Updated on 09/15/2011 2:00PM

Albert defends his turf

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Vincent Dusovic/Horsephotos
Tiznow trains at Belmont under exercise rider Ramon Arciga. With defense of his Classic title the main objective, he makes his first start in six months in Saturday's Woodward.

ELMONT, N.Y. - Even if it means running against last year's Horse of the Year, last year's Preakness winner, and Bobby Frankel, trainer Nick Zito has to feel lucky just to be back at Belmont Park.

Coming off a dreadful meet at Saratoga, where he went 1 for 65, including losing with his last 40 starters, Zito turns to his ace handicap horse, Albert the Great, to help stem the tide in Saturday's $500,000 Woodward Stakes, one of three Grade 1 stakes to be run on Belmont's 10-race card. The Woodward, along with the Man o' War, will be televised live on ESPN2 (5 p.m. Eastern). Belmont also hosts the Gazelle for 3-year-old fillies.

With the World Thoroughbred Championships to be run at Belmont in seven weeks, the Woodward, a one-turn, nine-furlong race, has attracted a star-studded field as the first of two prep races to be run here leading up to the $4 million Breeders' Cup Classic.

Tiznow, the defending Classic winner and Horse of the Year, makes his first start off a six-month layoff. He is the 8-5 morning-line favorite, according to Daily Racing Form's Mike Watchmaker.

Red Bullet, the 2000 Preakness winner, jumps back into Grade 1 company under new rider Gary Stevens following an allowance victory in his first start off a year layoff. Lido Palace's victory over Albert the Great in the Whitney was one of trainer Bobby Frankel's six graded stakes wins at Saratoga. Lido Palace gets the services of Jerry Bailey, who won a Saratoga record 55 races, including 12 stakes.

"You're running against Bobby Frankel, who wins everything; Jerry Bailey, who wins everything; Gary Stevens, who wins everything; and you've got the Horse of the Year," Zito said. "Albert the Great's going to have to be Albert the Great. He's been my ace in the hole for the last couple of years. Hopefully, he comes up with another big effort."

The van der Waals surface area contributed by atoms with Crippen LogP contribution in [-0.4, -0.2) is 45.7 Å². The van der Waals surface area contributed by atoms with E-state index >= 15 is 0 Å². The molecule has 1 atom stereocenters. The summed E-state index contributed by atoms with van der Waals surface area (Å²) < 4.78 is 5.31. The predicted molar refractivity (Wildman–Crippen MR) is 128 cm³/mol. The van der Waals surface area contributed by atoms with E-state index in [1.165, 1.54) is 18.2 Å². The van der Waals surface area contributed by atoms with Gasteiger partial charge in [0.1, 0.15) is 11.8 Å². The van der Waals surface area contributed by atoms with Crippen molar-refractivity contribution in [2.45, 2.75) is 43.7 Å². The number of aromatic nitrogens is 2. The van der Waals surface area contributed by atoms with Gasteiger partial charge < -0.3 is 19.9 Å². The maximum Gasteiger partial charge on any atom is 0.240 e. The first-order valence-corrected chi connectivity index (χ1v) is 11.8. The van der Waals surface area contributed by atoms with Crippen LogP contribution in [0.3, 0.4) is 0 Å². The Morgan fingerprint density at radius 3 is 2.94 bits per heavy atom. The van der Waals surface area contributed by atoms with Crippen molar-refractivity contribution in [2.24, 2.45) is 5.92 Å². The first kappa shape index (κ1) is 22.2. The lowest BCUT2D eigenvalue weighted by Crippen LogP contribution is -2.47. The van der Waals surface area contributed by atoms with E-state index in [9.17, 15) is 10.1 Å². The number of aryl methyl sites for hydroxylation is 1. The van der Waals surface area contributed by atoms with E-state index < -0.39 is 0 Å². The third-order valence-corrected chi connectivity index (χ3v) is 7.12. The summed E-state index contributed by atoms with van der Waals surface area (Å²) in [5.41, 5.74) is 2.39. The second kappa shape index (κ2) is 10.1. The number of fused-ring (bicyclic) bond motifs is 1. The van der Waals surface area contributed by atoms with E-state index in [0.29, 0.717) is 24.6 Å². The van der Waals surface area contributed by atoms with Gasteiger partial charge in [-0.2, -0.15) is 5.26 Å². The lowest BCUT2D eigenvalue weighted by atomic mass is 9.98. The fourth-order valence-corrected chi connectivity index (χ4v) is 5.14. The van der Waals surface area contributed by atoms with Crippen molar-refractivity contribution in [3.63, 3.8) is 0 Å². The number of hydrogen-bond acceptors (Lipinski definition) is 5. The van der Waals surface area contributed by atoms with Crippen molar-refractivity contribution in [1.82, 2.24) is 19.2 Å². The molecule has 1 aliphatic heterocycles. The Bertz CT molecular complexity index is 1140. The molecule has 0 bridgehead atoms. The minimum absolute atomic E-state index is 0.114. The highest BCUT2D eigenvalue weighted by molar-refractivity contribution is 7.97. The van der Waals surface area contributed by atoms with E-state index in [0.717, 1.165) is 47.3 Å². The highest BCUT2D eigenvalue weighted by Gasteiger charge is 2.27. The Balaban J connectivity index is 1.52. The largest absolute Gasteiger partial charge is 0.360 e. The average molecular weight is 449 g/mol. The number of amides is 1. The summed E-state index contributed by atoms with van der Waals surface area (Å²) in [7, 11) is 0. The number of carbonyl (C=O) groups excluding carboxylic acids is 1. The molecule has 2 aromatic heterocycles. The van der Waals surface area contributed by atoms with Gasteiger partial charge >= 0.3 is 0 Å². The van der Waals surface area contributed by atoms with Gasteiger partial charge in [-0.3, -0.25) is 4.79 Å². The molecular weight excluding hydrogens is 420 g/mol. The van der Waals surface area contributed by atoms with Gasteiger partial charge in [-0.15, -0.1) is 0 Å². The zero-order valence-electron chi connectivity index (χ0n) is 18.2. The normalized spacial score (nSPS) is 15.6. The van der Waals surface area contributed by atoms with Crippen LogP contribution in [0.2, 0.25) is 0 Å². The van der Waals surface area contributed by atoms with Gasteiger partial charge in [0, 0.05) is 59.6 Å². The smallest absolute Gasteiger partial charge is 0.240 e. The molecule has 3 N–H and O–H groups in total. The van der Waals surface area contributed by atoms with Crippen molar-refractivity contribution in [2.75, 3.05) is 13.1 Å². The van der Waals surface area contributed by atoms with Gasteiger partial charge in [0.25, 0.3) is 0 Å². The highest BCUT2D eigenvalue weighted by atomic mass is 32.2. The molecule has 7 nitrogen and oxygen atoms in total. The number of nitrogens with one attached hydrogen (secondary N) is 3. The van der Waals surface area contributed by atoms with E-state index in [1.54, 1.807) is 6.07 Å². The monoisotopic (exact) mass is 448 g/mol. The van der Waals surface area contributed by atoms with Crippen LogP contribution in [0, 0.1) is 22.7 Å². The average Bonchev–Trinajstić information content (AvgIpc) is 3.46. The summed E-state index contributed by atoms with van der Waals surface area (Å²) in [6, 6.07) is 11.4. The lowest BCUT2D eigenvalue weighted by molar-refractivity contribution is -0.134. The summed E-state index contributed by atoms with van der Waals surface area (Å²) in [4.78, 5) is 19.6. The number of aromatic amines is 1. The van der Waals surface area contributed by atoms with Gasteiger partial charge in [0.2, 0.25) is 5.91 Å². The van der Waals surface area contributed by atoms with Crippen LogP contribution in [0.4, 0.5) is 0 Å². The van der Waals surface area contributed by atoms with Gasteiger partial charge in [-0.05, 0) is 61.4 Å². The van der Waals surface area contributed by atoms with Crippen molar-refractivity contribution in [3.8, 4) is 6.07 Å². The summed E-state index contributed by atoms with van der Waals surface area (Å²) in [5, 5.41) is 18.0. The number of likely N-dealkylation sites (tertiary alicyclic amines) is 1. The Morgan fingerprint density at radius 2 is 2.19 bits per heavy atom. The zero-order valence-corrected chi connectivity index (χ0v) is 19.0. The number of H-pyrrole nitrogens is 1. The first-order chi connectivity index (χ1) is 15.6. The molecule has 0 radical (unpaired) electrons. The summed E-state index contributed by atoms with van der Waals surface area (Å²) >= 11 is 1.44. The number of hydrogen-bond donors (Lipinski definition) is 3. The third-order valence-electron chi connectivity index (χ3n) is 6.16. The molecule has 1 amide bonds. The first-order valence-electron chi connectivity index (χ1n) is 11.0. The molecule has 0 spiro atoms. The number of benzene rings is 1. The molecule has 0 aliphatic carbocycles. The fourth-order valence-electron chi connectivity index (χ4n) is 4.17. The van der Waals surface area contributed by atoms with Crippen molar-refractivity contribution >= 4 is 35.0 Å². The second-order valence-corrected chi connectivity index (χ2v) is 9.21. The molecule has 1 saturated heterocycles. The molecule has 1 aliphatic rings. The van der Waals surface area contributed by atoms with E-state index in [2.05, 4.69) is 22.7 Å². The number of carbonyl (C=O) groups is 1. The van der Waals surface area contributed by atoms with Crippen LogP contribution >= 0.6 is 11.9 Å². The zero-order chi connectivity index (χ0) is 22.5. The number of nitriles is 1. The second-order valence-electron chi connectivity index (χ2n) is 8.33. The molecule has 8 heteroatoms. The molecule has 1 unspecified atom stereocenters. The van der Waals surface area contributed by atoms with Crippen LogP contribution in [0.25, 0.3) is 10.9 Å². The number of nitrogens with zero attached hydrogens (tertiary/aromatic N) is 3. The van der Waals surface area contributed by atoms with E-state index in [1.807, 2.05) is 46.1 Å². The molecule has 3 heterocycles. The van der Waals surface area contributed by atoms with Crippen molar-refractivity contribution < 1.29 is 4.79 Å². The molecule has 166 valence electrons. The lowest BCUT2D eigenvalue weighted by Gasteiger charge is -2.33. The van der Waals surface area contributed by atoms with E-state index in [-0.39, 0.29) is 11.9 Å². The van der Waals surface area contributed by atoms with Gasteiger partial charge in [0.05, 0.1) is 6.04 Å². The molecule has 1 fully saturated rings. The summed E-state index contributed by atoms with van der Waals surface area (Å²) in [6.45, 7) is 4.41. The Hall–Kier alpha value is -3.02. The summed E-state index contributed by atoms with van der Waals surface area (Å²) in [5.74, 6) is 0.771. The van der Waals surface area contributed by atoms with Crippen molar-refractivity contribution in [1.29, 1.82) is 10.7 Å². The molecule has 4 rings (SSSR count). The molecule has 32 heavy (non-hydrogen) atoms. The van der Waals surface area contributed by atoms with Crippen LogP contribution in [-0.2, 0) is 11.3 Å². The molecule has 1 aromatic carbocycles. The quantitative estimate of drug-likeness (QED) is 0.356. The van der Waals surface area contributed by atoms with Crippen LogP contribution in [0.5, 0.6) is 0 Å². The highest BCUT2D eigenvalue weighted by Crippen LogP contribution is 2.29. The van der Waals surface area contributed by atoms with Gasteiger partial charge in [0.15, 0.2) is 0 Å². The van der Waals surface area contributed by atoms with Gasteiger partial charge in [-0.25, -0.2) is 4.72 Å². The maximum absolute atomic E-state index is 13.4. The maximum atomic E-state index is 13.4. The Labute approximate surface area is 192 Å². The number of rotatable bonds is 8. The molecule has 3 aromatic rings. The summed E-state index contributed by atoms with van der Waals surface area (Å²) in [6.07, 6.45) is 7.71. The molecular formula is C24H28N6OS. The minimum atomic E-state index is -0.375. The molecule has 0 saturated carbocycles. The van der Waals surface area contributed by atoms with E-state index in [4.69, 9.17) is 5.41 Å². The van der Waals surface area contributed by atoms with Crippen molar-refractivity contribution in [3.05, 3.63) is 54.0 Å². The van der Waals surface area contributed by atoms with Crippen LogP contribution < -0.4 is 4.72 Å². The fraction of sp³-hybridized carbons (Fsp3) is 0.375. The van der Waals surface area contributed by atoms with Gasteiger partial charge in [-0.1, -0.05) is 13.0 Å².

Nowhere has Albert the Great lived up to his name more than at Belmont Park, where he is 6 for 7, including wins in the Grade 1 Jockey Club Gold Cup, Grade 2 Brooklyn Handicap, and Grade 2 Suburban Handicap. His rider, Jorge Chavez, has a theory on why Albert the Great is so good at spacious Belmont Park.

"I think he's a big horse, and sometimes big horses need a little room going into the turn," Chavez said. "The best track for a big horse is Belmont because of the huge turns."

Two starts back, Albert the Great whipped Lido Palace by 2 1/4 lengths in the Suburban. In the Whitney, Lido Palace turned the tables, winning by two lengths over Albert the Great, who barely held second. In that race, Albert the Great was conceding nine pounds to Lido Palace. Because the Woodward is run under weight-for-age conditions, all five horses carry 126 pounds.

Zito already feels fortunate that Albert the Great drew post 4, meaning he's outside of Tiznow, who drew post 2. Both horses figure to race on or near the lead.

Tiznow, who has been training up a storm in California since recovering from a back injury, will be ridden by Chris McCarron.

"He's going to be fresh; he's probably going to want to come out of there running," said Jay Robbins, Tiznow's trainer.

Said McCarron: "I expect him to run very well. I don't know if he can win first time right off the bench, but I certainly expect him to run a very creditable race."

Frankel is hoping that Tiznow and Albert the Great hook up at some point. That will enable Bailey to wait to make his move aboard Lido Palace, who closed from fifth to win the Whitney.

"He's got to step up a little more because of the weight," Frankel said.

Lido Palace is not nominated to the Breeders' Cup and would have to be supplemented to the Classic for a fee of $800,000. Frankel said Saturday's race would be a factor in that decision.

Red Bullet would also benefit from a swift pace. Trainer Joe Orseno knows it's a tall order for Red Bullet to step up and win the Woodward in just his second start off a layoff.

"As long as he's running at the end and finishing well, there won't be any disappointments," Orseno said. "I totally expect him to go out there and run a giant, monster race. But you certainly won't find tougher horses to run against."

Country Be Gold, a fourth-level allowance winner in his last start, completes the field.